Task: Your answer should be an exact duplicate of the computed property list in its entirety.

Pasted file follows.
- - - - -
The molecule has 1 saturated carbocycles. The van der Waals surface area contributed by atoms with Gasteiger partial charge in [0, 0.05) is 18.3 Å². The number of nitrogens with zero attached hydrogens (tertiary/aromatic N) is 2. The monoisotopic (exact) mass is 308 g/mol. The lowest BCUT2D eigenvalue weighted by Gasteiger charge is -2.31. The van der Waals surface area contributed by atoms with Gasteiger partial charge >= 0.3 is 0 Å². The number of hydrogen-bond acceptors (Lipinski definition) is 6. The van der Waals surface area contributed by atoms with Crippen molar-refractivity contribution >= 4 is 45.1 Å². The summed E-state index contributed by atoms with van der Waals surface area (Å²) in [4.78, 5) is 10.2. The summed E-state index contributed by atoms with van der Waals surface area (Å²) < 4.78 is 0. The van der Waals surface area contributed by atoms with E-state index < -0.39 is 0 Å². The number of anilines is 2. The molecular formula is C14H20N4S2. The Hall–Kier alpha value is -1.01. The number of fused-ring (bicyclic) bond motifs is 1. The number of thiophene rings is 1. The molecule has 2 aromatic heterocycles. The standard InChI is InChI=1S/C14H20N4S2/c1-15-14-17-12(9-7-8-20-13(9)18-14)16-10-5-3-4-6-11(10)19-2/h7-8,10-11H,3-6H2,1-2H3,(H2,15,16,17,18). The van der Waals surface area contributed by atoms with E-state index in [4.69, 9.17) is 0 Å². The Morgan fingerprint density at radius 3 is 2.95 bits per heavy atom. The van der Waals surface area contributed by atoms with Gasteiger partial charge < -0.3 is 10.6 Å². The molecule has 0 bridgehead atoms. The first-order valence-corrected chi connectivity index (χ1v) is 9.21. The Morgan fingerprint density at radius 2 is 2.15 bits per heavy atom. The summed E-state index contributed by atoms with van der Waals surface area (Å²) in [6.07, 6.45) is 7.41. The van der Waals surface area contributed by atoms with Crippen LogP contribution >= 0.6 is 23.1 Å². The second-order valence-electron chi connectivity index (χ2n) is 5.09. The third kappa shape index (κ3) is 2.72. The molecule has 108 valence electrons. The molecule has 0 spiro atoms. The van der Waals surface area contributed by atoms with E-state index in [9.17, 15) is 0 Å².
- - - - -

The molecule has 1 saturated carbocycles. The van der Waals surface area contributed by atoms with Gasteiger partial charge in [0, 0.05) is 18.3 Å². The number of nitrogens with zero attached hydrogens (tertiary/aromatic N) is 2. The monoisotopic (exact) mass is 308 g/mol. The lowest BCUT2D eigenvalue weighted by Gasteiger charge is -2.31. The van der Waals surface area contributed by atoms with Gasteiger partial charge >= 0.3 is 0 Å². The number of hydrogen-bond acceptors (Lipinski definition) is 6. The van der Waals surface area contributed by atoms with Crippen molar-refractivity contribution >= 4 is 45.1 Å². The summed E-state index contributed by atoms with van der Waals surface area (Å²) in [4.78, 5) is 10.2. The summed E-state index contributed by atoms with van der Waals surface area (Å²) < 4.78 is 0. The van der Waals surface area contributed by atoms with E-state index < -0.39 is 0 Å². The number of anilines is 2. The molecular formula is C14H20N4S2. The Hall–Kier alpha value is -1.01. The number of fused-ring (bicyclic) bond motifs is 1. The number of thiophene rings is 1. The molecule has 2 aromatic heterocycles. The standard InChI is InChI=1S/C14H20N4S2/c1-15-14-17-12(9-7-8-20-13(9)18-14)16-10-5-3-4-6-11(10)19-2/h7-8,10-11H,3-6H2,1-2H3,(H2,15,16,17,18). The van der Waals surface area contributed by atoms with E-state index in [4.69, 9.17) is 0 Å². The Morgan fingerprint density at radius 3 is 2.95 bits per heavy atom. The van der Waals surface area contributed by atoms with Gasteiger partial charge < -0.3 is 10.6 Å². The molecule has 0 bridgehead atoms. The first-order valence-corrected chi connectivity index (χ1v) is 9.21. The Morgan fingerprint density at radius 2 is 2.15 bits per heavy atom. The summed E-state index contributed by atoms with van der Waals surface area (Å²) in [6.07, 6.45) is 7.41. The van der Waals surface area contributed by atoms with Crippen LogP contribution >= 0.6 is 23.1 Å². The second-order valence-electron chi connectivity index (χ2n) is 5.09. The third kappa shape index (κ3) is 2.72. The molecule has 108 valence electrons. The molecule has 0 spiro atoms. The van der Waals surface area contributed by atoms with E-state index in [9.17, 15) is 0 Å².